Keep the following in mind when working with reviews and ratings. You should clearly refer to a specific product or service. The reviews and ratings must be visible to users from the marked-up page. Use it only for a particular product, not a category. You can only use a valid name for a reviewer, so no ‘Black Friday sale: $50 off’. Plus, ratings have to use the five-point scale.

Temporary price drops in Schema.org

Let’s say you are running a Black Friday sale, and you want it to appear in the search results. Normally, you’d change the price in your Schema.org data and wait for Google’s crawlers to pick it up. However, there is another way to get temporary price/data changes in the results.

To do this, you can use Schema.org/Offer and Schema.org/PriceSpecification. Specify the correct price and the date when the price starts (priceValidFrom) and ends (priceValidUntil). Once you have written your code, you always have to make sure your structured data is valid. To check this, you can use the Structured Data Testing Tool.

If you want to update your price now, you could hit Fetch and Render in Google Search Console and Submit to index. Now, you just have to cross your fingers and hope Google picks it up as soon as possible.

<script type="application/ld+json">
{
"@context": "http://schema.org/",
  "@type": "Product",
  "name": "An excellent product",
  "image": "http://www.example.com/example.jpg",
  "description": "You really should buy this excellent product, because it's excellent.",
  "mpn": "567896",
  "brand": {
  "@type": "Thing",
  "name": "Excellent product"
  },
"aggregateRating": {
  "@type": "AggregateRating",
  "ratingValue": "5",
  "reviewCount": "5657"
  },
"offers": {
  "@type": "Offer",
  "priceCurrency": "USD",
  "price": "99.99",
  "validFrom": "2016-11-28",
  "priceValidUntil": "2016-11-29",
  "itemCondition": "http://schema.org/NewCondition",
  "availability": "http://schema.org/InStock",
"seller": {
  "@type": "Organization",
  "name": "Maker of excellent products"
  }
 }
}
</script>

This is only the beginning

We’ve only shown you the tip of the iceberg. There’s a lot more you can do with Schema.org, and there’s a ton of terms you can add to make your listings even richer. Schema.org is a treasure trove of structured data vocabulary. On pending.schema.org, you can find upcoming terms.

Remember that you should never provide incorrect metadata for Google. So whatever you do, don’t forget to test your code with the Structured Data Testing Tool!

Read more: ‘Structured data with Schema.org: the ultimate guide’ »


8 Responses to Rich snippets for product listings with Schema.org

  1. Marmaris Excursions
    By Marmaris Excursions on 18 November, 2016

    That’s really very useful article! I will exactly use these tips. Thank you very much

  2. Adeel Sami
    By Adeel Sami on 16 November, 2016

    Hello, Edwin!

    Excellently described!

    I will check deep into it in a few days to implement the rich snippets over my blog.

    ~ Adeel

  3. Stephen Hamilton
    By Stephen Hamilton on 16 November, 2016

    Hi Edwin.
    I was interested in the lat JSON-LD example you provided, particularly “priceValidFrom” & “priceValidUntil”. I put your example into the GSDTT which returned this message:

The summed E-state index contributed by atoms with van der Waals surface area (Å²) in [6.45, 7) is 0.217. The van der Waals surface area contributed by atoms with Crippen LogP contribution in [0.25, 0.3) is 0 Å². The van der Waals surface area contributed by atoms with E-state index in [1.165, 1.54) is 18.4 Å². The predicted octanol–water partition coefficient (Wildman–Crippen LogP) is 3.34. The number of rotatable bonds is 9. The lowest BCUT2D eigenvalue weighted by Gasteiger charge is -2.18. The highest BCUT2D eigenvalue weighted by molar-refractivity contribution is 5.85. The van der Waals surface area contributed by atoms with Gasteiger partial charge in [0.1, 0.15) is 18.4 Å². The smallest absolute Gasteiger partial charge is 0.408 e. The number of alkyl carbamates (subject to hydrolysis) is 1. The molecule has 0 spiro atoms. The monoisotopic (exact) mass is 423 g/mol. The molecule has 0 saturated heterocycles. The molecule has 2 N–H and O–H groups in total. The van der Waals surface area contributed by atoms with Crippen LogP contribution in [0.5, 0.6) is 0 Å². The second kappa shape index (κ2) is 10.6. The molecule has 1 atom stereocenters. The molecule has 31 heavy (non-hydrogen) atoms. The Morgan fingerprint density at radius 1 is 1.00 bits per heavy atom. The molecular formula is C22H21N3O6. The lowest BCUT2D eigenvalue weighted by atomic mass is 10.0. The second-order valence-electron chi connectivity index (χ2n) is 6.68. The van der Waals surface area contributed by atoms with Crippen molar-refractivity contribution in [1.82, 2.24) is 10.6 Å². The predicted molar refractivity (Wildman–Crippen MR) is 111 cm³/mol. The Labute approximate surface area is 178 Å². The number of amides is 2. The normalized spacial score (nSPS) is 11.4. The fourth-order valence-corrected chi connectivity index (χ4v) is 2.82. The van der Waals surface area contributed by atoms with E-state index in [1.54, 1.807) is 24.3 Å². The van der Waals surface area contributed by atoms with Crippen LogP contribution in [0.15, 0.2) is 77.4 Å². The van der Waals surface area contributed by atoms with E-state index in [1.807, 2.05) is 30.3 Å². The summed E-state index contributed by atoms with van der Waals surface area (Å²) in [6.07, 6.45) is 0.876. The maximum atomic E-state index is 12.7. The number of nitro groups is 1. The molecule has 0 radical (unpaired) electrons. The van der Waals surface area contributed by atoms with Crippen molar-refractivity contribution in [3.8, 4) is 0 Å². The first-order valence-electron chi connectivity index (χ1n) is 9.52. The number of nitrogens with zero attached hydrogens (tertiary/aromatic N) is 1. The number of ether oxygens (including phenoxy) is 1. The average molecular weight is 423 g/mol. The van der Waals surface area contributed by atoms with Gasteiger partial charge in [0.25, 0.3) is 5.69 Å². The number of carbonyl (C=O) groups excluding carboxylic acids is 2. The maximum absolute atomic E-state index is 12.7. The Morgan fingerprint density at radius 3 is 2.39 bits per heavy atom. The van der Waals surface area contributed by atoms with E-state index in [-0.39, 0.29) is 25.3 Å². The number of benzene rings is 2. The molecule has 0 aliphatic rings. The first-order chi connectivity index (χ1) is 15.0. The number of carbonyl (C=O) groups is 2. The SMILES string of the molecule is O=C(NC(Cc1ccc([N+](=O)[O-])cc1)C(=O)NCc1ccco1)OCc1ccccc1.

(The property priceValidFrom is not recognized by Google for an object of type Offer.)

    I can’t actualy find that property in schema.org, so I am wondering if it has been superceded by something else – do you know?

    I’m really interested in finding out, so I would love to hear your thoughts.

    Regards,
    Stephen

    • Edwin Toonen
      By Edwin Toonen on 16 November, 2016

      Hi Stephen,

      You are right, it should read validFrom. I’ve updated the code example.

  4. Andrew Randazzo
    By Andrew Randazzo on 15 November, 2016

    Does Yoast plan on incorporating Schema markup to your current Yoast Plugin? If not, what plugin do you recommend for this?

    • eric steele
      By eric steele on 16 November, 2016

      @ Andrew Randazzo – my question exactly.

  5. Michael Lawson
    By Michael Lawson on 15 November, 2016

    This is great information! I was searching for this topic yesterday and would request some additional information on how to use JASON-LD schema on pages that contain multiple products. I have a client that has multiple products on a page with “Add to Cart Now” buttons instead of individual pages for each product. I haven’t found any clear examples on how to accomplish this.

  6. Sebastian
    By Sebastian on 15 November, 2016

    So with all the machine learning I was asking myself: when will we have to add markup to questions on our site and to answers to that questions?
    And when will we have to add markup to any possible element for inclusion in the knowledge graph?
    Or is this a thing at all? Will Google get better with all the markup that’s already provided – even if you don’t use it on your site – and apply its learnings to any possible type of content and do the heavy lifting for us?
    In other words: when will schema.org and markups be a thing of the past that we don’t have to activly pursue anymore? And how long will we depend on Google for traffic?
    Just some questions I ask myself when thinking about this topic (and the abuse with markup).